In 2022, the prosecution refiled a complaint in Santa Clara Superior Court charging Woodward with  murder.

In the years between the murder and the 2022 complaint, Woodward had moved to the Netherlands and served as chief executive officer of ReadyTech, an online training company based in Oakland. Woodward was arrested at John F. Kennedy Airport after arriving from Amsterdam.

Woodward moved to dismiss, arguing that the prosecution violated his state and federal constitutional protections against double jeopardy found in the Fifth and Fourteenth Amendments to the U.S. Constitution and Article I, §15 of the California Constitution.

Deen granted the motion, finding that the 1996 dismissal order was based on evidence being insufficient as a matter of law, and was tantamount to an acquittal.

Writ Review

The prosecution filed a writ petition with the appellate court and requested—and was granted— a stay of the order of dismissal. The District Attorney’s Office also sought appellate review of the same dismissal order at issue in the writ proceeding, and that appeal is pending before the Sixth District and awaits briefing.

Woodward disputed the propriety of writ review of the dismissal order, but Danner rejected his arguments, announced that the court was overruling his demurrer, and said:

“[E]ven assuming a mechanism to retain court jurisdiction over Woodward pending appeal, the age of the case, risk of evidence becoming lost or growing more stale, interest of the victim’s immediate family as well as the people of California in obtaining a speedy trial and resolution, and interest in not prolonging Woodward’s pretrial restraint and home monitoring, together confirm that a direct appeal in the ordinary course of law would be neither speedy nor adequate….We conclude that under the unusual circumstances of this case, the prospect of a direct and immediate appeal of the dismissal order is inadequate to serve the interests of the parties and the public.”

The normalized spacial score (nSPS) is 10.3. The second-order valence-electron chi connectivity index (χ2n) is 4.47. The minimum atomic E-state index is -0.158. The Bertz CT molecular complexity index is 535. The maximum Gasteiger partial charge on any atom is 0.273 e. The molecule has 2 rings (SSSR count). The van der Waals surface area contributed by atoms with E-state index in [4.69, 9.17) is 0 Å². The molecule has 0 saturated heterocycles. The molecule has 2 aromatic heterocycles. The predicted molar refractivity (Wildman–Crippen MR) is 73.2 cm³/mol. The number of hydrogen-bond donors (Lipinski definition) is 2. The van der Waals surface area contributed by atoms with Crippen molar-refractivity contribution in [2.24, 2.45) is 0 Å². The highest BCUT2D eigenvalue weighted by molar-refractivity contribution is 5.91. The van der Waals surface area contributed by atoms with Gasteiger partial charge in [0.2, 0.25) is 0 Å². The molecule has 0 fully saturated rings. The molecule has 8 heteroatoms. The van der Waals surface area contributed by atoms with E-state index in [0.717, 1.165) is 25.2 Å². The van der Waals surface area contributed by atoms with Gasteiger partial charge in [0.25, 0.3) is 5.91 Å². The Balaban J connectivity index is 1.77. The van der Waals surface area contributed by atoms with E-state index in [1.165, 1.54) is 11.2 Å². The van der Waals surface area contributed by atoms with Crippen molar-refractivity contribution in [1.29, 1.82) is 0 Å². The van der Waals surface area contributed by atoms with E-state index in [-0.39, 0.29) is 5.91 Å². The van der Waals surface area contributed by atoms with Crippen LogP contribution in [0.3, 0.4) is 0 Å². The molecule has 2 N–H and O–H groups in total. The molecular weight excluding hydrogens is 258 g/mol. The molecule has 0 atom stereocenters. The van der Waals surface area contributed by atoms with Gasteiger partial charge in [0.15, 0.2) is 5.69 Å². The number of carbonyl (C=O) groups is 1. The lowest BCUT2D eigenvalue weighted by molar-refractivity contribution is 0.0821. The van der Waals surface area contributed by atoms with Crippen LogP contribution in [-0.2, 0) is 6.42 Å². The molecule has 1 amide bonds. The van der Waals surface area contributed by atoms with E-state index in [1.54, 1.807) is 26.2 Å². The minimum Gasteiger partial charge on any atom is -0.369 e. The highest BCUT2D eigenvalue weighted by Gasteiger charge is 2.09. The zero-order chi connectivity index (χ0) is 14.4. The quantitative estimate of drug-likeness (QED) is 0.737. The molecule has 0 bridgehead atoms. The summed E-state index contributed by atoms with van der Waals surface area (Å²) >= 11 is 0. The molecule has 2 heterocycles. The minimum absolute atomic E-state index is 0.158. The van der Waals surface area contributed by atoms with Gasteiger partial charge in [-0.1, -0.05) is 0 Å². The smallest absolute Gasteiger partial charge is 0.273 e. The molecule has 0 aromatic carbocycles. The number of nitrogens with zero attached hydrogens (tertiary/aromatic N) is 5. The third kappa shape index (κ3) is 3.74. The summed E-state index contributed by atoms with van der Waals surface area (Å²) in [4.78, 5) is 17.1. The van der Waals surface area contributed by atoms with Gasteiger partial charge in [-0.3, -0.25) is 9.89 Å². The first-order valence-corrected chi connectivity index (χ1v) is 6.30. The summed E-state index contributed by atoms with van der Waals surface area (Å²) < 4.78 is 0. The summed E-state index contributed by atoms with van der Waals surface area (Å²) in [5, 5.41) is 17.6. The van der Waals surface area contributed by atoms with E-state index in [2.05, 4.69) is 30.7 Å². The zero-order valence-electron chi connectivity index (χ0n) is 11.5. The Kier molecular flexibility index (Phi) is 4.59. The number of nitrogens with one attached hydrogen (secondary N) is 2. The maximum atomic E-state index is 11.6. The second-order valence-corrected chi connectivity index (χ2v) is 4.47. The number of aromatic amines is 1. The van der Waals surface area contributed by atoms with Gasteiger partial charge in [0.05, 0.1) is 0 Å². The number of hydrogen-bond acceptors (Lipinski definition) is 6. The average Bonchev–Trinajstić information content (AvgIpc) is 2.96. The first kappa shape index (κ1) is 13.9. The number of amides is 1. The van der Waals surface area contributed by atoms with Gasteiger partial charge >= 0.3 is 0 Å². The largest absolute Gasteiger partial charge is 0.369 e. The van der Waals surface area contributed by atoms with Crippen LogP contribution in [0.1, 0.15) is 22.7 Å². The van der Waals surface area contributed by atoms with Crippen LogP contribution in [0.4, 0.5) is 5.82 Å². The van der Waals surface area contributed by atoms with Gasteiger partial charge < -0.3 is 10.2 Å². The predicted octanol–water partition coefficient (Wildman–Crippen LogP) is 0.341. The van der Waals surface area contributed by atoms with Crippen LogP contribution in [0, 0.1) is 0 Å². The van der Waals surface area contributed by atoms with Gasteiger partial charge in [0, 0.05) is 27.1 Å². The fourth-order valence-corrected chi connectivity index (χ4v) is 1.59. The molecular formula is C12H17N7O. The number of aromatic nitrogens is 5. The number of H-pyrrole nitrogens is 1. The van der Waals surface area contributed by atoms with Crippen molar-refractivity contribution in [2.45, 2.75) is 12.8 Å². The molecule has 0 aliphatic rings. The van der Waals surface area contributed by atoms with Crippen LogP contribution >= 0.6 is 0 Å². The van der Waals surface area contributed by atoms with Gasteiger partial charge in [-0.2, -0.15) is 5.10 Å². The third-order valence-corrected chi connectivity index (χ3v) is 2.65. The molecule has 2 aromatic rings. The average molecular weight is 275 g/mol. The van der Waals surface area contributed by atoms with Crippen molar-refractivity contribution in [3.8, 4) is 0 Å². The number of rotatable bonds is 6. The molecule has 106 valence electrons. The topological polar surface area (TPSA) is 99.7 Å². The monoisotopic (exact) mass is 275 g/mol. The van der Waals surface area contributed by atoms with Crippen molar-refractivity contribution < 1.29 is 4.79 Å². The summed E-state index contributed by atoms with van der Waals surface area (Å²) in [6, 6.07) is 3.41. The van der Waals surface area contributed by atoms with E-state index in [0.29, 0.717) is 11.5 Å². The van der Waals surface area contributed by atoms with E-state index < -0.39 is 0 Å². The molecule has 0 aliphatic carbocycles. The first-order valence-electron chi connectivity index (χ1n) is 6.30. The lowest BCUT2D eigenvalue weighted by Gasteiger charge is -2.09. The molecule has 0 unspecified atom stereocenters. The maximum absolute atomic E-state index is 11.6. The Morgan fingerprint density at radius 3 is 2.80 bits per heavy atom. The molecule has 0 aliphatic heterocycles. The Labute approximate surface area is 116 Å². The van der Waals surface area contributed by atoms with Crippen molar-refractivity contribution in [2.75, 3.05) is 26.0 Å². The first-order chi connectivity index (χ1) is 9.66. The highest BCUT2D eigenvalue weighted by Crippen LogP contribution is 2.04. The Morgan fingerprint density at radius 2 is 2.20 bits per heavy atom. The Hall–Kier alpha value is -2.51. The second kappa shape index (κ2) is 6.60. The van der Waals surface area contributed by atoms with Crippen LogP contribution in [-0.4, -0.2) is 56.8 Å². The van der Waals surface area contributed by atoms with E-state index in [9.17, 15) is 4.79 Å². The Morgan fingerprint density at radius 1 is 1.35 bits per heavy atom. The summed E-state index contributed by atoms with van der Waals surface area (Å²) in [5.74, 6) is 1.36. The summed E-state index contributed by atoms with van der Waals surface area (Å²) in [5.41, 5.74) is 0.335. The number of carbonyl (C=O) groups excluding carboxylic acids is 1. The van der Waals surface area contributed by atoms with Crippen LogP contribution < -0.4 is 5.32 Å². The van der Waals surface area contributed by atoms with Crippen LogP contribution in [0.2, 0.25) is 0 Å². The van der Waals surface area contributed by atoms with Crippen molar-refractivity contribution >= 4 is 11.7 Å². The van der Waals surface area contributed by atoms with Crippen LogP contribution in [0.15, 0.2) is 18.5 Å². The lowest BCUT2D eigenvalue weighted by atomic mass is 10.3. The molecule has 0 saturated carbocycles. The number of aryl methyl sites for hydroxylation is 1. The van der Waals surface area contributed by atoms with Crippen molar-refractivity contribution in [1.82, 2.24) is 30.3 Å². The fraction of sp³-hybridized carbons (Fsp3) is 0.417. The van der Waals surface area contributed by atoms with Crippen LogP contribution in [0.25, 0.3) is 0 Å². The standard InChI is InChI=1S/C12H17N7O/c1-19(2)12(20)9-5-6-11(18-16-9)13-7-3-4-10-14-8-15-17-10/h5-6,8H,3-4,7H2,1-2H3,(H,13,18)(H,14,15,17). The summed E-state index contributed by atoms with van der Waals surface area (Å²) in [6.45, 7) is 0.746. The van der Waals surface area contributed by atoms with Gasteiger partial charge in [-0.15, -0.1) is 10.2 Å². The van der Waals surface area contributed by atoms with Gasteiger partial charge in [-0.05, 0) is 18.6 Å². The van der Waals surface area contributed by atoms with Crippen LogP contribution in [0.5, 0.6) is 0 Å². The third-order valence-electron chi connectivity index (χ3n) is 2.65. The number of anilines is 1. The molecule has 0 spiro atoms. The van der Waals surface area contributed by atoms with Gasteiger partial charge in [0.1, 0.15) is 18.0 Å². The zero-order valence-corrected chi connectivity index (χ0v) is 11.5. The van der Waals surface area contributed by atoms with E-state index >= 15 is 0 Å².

Danner set forth the standard for double jeopardy and wrote that “[u]nder both federal and California law, the double jeopardy clause precludes retrial if a court determines the evidence at trial was insufficient to support a conviction as a matter of law.”

She noted that §1385 authorizes California courts to dismiss actions “in furtherance of justice” and gives judges broad authority for dismissal. She turned to the 2000 California Supreme Court case of People v. Hatch and said:

Hatch explained that because section 1385 dismissals are often based on factors other than insufficiency of the evidence, they ‘should not be construed as an acquittal for legal insufficiency unless the record clearly indicates the trial court applied the substantial evidence standard. Specifically, the record must show that the court viewed the evidence in the light most favorable to the prosecution and concluded that no reasonable trier of fact could find guilt beyond a reasonable doubt.’ ”